Syndicated broadcaster and author Nelson Lauver will visit at Geneva College on Wednesday, February 27. He will deliver the message during Chapel at 10:10 a.m. in Metheny Fieldhouse. At 7 p.m. in Skye Lounge, he will present “Ordinary Americans, Extraordinary Achievements.” Lauver is coming to campus as part of the DisABILITY Awareness Week, which is sponsored by Geneva’s Academic Counseling Center & Educational Support Services (ACCESS) Office.
“I think bringing Dr. Lauver to campus will be a great opportunity for Geneva College to engage with the topic of disabilities by hearing an inspiring story-teller share his personal struggles and triumphs,” says Stephen Milliken, a graduate assistant in the ACCESS Office.
After struggling for years as a functionally illiterate adult, Lauver discovered that he had dyslexia. He overcame his disability, learned to read and write, and pursued his love for broadcasting. A natural communicator and humorist, Lauver created The American Storyteller Radio Journal, which he hosted from 2001 to 2010. The show offered radio listeners across the country a daily four-minute inspirational story. Dubbed “The Rockwell of Radio,” Lauver authored and narrated over 300 short stories and, in 2011, released his award-winning memoir, Most Unlikely to Succeed.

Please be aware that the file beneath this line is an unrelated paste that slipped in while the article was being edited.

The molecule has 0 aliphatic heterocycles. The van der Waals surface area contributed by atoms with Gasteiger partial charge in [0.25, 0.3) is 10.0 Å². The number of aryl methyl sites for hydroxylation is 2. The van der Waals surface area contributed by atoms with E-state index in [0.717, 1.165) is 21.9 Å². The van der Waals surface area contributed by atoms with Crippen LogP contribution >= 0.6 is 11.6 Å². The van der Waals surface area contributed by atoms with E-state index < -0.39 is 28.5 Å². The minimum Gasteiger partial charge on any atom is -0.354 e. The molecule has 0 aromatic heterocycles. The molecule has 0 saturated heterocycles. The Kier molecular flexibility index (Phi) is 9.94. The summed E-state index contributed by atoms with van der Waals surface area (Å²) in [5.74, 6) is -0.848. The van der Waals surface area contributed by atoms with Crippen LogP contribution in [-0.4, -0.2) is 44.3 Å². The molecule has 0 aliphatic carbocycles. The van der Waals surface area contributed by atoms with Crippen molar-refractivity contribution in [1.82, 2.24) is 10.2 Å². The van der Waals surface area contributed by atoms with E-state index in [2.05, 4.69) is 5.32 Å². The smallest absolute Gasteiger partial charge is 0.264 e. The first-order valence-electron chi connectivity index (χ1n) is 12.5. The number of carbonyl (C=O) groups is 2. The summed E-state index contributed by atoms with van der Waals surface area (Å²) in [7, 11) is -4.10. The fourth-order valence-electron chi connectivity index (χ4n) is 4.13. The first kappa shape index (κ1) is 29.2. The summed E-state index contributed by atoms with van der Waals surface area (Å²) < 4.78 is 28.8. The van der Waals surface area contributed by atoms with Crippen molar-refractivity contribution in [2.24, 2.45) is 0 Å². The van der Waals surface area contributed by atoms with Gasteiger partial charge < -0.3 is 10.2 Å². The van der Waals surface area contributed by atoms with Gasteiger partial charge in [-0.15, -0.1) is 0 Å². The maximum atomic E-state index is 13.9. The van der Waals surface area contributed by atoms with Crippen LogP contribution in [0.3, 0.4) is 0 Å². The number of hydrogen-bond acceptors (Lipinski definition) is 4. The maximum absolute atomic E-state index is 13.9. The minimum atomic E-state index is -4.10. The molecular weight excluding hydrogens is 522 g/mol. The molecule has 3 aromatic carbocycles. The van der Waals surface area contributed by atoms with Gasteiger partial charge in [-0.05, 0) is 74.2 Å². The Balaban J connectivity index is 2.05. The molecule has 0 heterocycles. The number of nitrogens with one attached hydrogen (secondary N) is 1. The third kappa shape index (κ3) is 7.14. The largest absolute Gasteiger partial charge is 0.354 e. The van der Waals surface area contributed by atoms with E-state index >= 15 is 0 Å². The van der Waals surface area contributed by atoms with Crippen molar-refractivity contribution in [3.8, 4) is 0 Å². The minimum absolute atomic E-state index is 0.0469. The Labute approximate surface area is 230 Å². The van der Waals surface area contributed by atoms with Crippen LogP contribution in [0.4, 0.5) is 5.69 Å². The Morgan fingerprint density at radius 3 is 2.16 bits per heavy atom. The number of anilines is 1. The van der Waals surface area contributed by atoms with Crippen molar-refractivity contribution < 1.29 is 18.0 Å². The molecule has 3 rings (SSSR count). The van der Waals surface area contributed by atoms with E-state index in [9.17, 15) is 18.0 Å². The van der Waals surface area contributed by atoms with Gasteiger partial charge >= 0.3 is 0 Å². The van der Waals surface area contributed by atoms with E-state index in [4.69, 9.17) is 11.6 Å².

While at Geneva, Lauver will also participate in a luncheon for Geneva faculty and staff on Wednesday at noon in the President’s Dining Room. He will present “Don’t Give Up on that Kid.”
To learn more about Nelson Lauver and listen to some of his short stories, click here.
Both chapel and his evening engagement are free and open to the public.
Geneva College invites students to accept the challenge of an academically excellent, Christ-centered education. Offering nearly 40 undergraduate majors, an Adult Degree Completion Program with fully online and campus-based options, and seven graduate degrees, Geneva has programs that place students at the forefront of higher learning. Adhering to the inerrancy of scripture, the liberal arts core curriculum fosters a breadth of knowledge through the study of humanities, social and natural sciences, and experiential learning.
Psychology students present work at regional conferences annually.